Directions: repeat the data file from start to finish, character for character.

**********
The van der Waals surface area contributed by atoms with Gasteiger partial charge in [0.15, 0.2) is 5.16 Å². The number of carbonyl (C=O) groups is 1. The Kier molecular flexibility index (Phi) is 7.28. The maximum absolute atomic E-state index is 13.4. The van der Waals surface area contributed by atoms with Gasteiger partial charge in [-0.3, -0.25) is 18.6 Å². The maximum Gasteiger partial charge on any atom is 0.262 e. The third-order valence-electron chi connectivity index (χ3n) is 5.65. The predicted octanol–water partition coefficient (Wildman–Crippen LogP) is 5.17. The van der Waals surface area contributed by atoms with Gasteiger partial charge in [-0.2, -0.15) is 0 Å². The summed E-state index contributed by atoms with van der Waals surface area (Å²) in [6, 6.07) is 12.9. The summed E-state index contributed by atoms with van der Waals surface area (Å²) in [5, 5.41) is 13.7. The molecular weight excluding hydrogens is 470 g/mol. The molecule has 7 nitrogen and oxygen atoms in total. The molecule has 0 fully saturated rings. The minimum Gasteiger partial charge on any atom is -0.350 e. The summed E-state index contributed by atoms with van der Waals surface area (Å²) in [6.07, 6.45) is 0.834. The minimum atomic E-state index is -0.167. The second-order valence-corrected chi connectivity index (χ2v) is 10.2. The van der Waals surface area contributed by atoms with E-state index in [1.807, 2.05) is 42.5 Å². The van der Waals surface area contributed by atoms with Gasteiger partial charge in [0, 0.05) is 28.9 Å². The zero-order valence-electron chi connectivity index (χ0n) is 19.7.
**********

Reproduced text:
The van der Waals surface area contributed by atoms with Gasteiger partial charge in [0.15, 0.2) is 5.16 Å². The number of carbonyl (C=O) groups is 1. The Kier molecular flexibility index (Phi) is 7.28. The maximum absolute atomic E-state index is 13.4. The van der Waals surface area contributed by atoms with Gasteiger partial charge in [-0.3, -0.25) is 18.6 Å². The maximum Gasteiger partial charge on any atom is 0.262 e. The third-order valence-electron chi connectivity index (χ3n) is 5.65. The predicted octanol–water partition coefficient (Wildman–Crippen LogP) is 5.17. The van der Waals surface area contributed by atoms with Gasteiger partial charge in [-0.2, -0.15) is 0 Å². The summed E-state index contributed by atoms with van der Waals surface area (Å²) in [6, 6.07) is 12.9. The summed E-state index contributed by atoms with van der Waals surface area (Å²) in [5, 5.41) is 13.7. The molecular weight excluding hydrogens is 470 g/mol. The molecule has 7 nitrogen and oxygen atoms in total. The molecule has 0 fully saturated rings. The minimum Gasteiger partial charge on any atom is -0.350 e. The summed E-state index contributed by atoms with van der Waals surface area (Å²) in [6.07, 6.45) is 0.834. The minimum atomic E-state index is -0.167. The second-order valence-corrected chi connectivity index (χ2v) is 10.2. The van der Waals surface area contributed by atoms with E-state index in [1.807, 2.05) is 42.5 Å². The van der Waals surface area contributed by atoms with Gasteiger partial charge in [0, 0.05) is 28.9 Å². The zero-order valence-electron chi connectivity index (χ0n) is 19.7.